QUESTIONS REGARDING YOUR CASE DURING THESE CHALLENGING TIMES?View our COVID-19 Resources

Back-to-School COVID-style: What to do if you’re at odds with your ex about online schooling

parents arguing

With the back-to-school season looming, parents are scrambling to arrange online schooling for their kids due to COVID-19. In recent weeks, many parents have asked us how child custody may be impacted if they allow their ex or a stepparent to monitor schooling.

Other parents ask who gets to make decisions about homeschooling, changing schools or joining a tutoring co-op with friends.

Are decisions about online schooling stressing you out or leaving you concerned about child custody? While the best thing to do is contact your family law attorney to discuss your options ASAP, we offer some general insight below.

Should I make a verbal agreement with my child’s non-custodial parent to monitor online schooling?

The scenario looks something like this: You have primary custody (you’re primary or sole conservator) of your child but you work full-time and your child’s other parent (dad in this case) works from home. He has the flexibility to monitor your child’s online schooling—or the child’s stepmom who doesn’t work has offered to help. Should you go for it?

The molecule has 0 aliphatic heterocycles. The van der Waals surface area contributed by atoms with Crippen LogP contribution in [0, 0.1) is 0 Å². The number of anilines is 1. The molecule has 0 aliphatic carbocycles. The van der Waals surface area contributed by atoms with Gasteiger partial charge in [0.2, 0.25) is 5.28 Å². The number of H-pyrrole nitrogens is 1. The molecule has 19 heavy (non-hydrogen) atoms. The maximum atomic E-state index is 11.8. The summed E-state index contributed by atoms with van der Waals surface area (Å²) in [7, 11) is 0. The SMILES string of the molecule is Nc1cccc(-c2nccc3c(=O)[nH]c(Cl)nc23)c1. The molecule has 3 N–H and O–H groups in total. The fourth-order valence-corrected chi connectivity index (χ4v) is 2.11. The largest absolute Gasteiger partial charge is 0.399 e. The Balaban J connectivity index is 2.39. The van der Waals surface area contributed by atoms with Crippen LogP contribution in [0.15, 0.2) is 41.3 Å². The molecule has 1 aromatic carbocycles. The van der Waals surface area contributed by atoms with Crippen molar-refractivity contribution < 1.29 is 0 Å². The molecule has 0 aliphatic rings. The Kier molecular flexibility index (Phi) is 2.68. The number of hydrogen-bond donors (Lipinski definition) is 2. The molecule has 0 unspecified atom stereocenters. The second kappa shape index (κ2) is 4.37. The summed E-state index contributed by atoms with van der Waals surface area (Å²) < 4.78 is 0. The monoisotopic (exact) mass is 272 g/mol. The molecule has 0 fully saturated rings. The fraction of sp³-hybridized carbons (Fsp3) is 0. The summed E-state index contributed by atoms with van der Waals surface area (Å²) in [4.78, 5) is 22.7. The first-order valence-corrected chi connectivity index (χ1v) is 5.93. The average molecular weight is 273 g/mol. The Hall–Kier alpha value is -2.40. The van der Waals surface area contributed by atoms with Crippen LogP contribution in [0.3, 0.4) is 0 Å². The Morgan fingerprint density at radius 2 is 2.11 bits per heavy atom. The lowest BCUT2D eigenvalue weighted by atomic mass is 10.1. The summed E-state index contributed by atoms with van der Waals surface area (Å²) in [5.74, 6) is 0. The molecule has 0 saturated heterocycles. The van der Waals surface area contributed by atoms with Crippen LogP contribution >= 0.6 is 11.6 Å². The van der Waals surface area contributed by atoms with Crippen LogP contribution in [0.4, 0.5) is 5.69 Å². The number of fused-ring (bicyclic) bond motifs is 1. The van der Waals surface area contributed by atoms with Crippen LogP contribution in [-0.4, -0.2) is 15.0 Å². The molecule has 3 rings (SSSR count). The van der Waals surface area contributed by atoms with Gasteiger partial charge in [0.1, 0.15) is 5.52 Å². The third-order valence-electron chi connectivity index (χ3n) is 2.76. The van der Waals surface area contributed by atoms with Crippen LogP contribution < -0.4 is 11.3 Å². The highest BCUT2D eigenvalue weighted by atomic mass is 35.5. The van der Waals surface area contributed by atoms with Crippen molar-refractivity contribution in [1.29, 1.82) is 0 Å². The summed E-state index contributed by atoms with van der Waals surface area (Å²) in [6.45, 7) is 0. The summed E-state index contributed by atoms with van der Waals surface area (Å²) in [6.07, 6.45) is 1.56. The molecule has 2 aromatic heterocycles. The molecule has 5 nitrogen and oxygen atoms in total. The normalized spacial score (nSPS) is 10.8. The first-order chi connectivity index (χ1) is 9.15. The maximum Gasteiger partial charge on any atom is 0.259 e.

If you’re going to exercise self-help (like verbal agreements), it’s critical to speak with an attorney about the repercussions of doing so. This is especially true in situations where you have primary or sole custody and possession orders are already in place. Are you:

  • Progressively allowing the other parent more possession and access?
  • Changing who has the right to make decisions about education, medical care, etc. because it’s convenient?
  • Allowing more and more unsupervised access when it’s not allowed?

When you disregard your custody and visitation orders and allow the other parent more flexibility, those actions could get you into trouble, especially if the other parent is hoping for a child custody modification.

For example, say you allow your child to spend more and more time at the other parent’s home, and that child decides she likes living with dad better. If she’s 13 or older, your ex could file to modify custody and possession based on your child’s preference, putting your role as primary or sole conservator at risk.

Even before the pandemic, these scenarios have always come up at the end of summer vacation time, after children have lived with their non-custodial parents for several weeks.

What makes these situations even stickier and more pressing now is parents risk getting stuck in a much bigger than normal wave of modifications due to backlogs in the family courts caused by COVID-19.

Issues may also arise if the time your child stays living full-time with the other parent keeps getting pushed out. Depending on the situation, that parent could assert that you’ve abdicated your parental responsibilities because he or she has been making decisions about the child’s education, medical care and so on.

Again, it’s vitally important to speak with your family law attorney about potential ramifications before using self-help—like verbal agreements—to resolve online schooling and other parenting challenges. If you live in Tarrant County, our divorce attorneys in Fort Worth are here to help.